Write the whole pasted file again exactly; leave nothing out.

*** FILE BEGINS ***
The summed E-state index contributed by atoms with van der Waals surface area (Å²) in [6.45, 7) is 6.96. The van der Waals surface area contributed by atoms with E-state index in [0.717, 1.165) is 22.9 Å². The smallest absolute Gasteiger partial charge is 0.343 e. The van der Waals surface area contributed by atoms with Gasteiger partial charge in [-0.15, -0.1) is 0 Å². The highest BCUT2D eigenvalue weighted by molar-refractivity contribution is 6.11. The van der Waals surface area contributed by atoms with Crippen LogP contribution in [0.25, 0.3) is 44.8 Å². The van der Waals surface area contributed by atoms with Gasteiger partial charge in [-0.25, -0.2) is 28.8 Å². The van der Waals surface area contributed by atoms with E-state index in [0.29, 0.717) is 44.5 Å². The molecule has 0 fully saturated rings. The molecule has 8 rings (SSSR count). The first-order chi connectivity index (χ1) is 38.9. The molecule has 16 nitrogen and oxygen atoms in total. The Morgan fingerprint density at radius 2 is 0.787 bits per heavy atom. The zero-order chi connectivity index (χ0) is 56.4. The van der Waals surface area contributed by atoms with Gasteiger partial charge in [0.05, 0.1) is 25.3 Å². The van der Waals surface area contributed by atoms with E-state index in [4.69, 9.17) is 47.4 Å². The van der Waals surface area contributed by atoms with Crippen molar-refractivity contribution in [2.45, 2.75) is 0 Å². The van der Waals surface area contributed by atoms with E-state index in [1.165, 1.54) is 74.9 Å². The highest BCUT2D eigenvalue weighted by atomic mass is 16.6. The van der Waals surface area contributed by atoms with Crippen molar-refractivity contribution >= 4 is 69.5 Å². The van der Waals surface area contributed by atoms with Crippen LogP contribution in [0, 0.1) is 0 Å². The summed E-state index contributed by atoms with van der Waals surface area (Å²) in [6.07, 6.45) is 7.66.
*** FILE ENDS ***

The summed E-state index contributed by atoms with van der Waals surface area (Å²) in [6.45, 7) is 6.96. The van der Waals surface area contributed by atoms with E-state index in [0.717, 1.165) is 22.9 Å². The smallest absolute Gasteiger partial charge is 0.343 e. The van der Waals surface area contributed by atoms with Gasteiger partial charge in [-0.15, -0.1) is 0 Å². The highest BCUT2D eigenvalue weighted by molar-refractivity contribution is 6.11. The van der Waals surface area contributed by atoms with Crippen LogP contribution in [0.25, 0.3) is 44.8 Å². The van der Waals surface area contributed by atoms with Gasteiger partial charge in [-0.25, -0.2) is 28.8 Å². The van der Waals surface area contributed by atoms with E-state index in [0.29, 0.717) is 44.5 Å². The molecule has 0 fully saturated rings. The molecule has 8 rings (SSSR count). The first-order chi connectivity index (χ1) is 38.9. The molecule has 16 nitrogen and oxygen atoms in total. The Morgan fingerprint density at radius 2 is 0.787 bits per heavy atom. The zero-order chi connectivity index (χ0) is 56.4. The van der Waals surface area contributed by atoms with Gasteiger partial charge in [0.05, 0.1) is 25.3 Å². The van der Waals surface area contributed by atoms with E-state index in [4.69, 9.17) is 47.4 Å². The van der Waals surface area contributed by atoms with Crippen molar-refractivity contribution in [2.45, 2.75) is 0 Å². The van der Waals surface area contributed by atoms with E-state index in [1.165, 1.54) is 74.9 Å². The highest BCUT2D eigenvalue weighted by atomic mass is 16.6. The van der Waals surface area contributed by atoms with Crippen molar-refractivity contribution >= 4 is 69.5 Å². The van der Waals surface area contributed by atoms with Crippen LogP contribution in [0, 0.1) is 0 Å². The summed E-state index contributed by atoms with van der Waals surface area (Å²) in [6.07, 6.45) is 7.66.